Getty Images will merge with a blank-check firm backed by CC Capital and Neuberger Berman, returning a company bearing one of the most storied names in business to the public market.

The deal values the Seattle-based licensing provider of stock and news photos at $4.8 billion including debt, according to a statement Friday. The agreement with CC Neuberger Principal Holdings II involves a total equity investment of $1.2 billion. That includes funds raised by the special-purpose acquisition company and a $150 million private investment in public equity, or Pipe.

Getty is valued in the transaction at 15.2 times an estimated $315 million in adjusted earnings before interest, taxes, depreciation and amortization for 2022, the companies said. The SPAC is led by former Blackstone Group senior managing director Chinh E. Chu.

Executives at the 26-year-old company initially favored a traditional initial public offering before picking CC Neuberger, which will invest $600 million in the transaction, Getty Chief Executive Officer Craig Peters said.

“It was really about CC Neuberger, I think, much more so than it was about SPAC or IPO,” Peters said. “That quantum of capital and that certainty and a partner that was very vested in the transaction and believed in the Getty business is really what differentiated them.”

Getty was taken private by the buyout firm Hellman & Friedman in a $2.4 billion transaction in 2008. Hellman & Friedman then sold a controlling stake to Carlyle Group through a $3.3 billion deal in 2012. The Getty family took control of the company in 2018, acquiring Carlyle’s stake. Later that year, Koch Industries’ investment arm took a minority stake in the business, according to a statement.


The company struggled with high leverage following Carlyle’s purchase and completed a distressed debt exchange in 2015. Moody’s Investors Service rated the company B3 — six levels below investment grade — in July, on the expectation that Getty’s operating performance and financial leverage will improve over the next two years.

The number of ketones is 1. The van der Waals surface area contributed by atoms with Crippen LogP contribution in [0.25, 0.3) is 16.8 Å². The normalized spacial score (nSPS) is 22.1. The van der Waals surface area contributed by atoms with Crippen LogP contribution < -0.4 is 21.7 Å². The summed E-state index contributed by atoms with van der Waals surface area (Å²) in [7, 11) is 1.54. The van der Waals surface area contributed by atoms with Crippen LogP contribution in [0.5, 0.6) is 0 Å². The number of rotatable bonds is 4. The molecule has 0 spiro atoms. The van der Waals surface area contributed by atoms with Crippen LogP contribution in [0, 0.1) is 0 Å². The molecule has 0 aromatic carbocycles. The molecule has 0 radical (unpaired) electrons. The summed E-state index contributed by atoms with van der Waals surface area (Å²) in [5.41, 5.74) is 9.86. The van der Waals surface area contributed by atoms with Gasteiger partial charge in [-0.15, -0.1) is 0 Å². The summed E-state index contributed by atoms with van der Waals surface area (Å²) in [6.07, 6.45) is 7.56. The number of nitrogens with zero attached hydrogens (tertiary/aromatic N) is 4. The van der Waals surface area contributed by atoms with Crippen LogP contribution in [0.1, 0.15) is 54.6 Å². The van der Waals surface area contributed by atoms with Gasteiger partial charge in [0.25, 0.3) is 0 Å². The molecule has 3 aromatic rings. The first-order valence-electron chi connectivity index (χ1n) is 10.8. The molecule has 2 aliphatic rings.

Proceeds from the deal will go primarily toward reducing debt, said Peters, who will continue to lead the company after the merger. The remainder of the capital will allow Getty to invest in organic growth, he said.

The directors of the combined company will be appointed by the Getty family, Koch and the SPAC’s sponsor. Co-founder Mark Getty, the grandson of oil magnate J. Paul Getty, will continue as chairman.

“As a public company Getty Images will be able to aggressively invest in more product and service solutions to address the needs of all of our customers,” Mark Getty said in the statement.

The pandemic-induced shutdown of entertainment and sports event hit Getty’s editorial coverage, which contributes a third of its overall business, Peters said. While fashion shows, movie premiers and concerts have yet to recover fully, sporting events have significantly bounced back.

Video is also a likely area for growth, he said, adding that only 15% of its customers now use video. “When we were public last time, it was less than 5% of our business. It’s now approaching 20%,” he said.

Small businesses that are upgrading their e-commerce presence have been a new customer base for the company’s iStock arm and for Unsplash, its most recent acquisition, which targets individual content creators. Getty plans to start offering data as a service next year to help its clients determine what would drive better engagement.

The transaction must still be approved by the SPAC’s shareholders. The combined company’s shares are expected to trade on the New York Stock Exchange under the symbol GETY.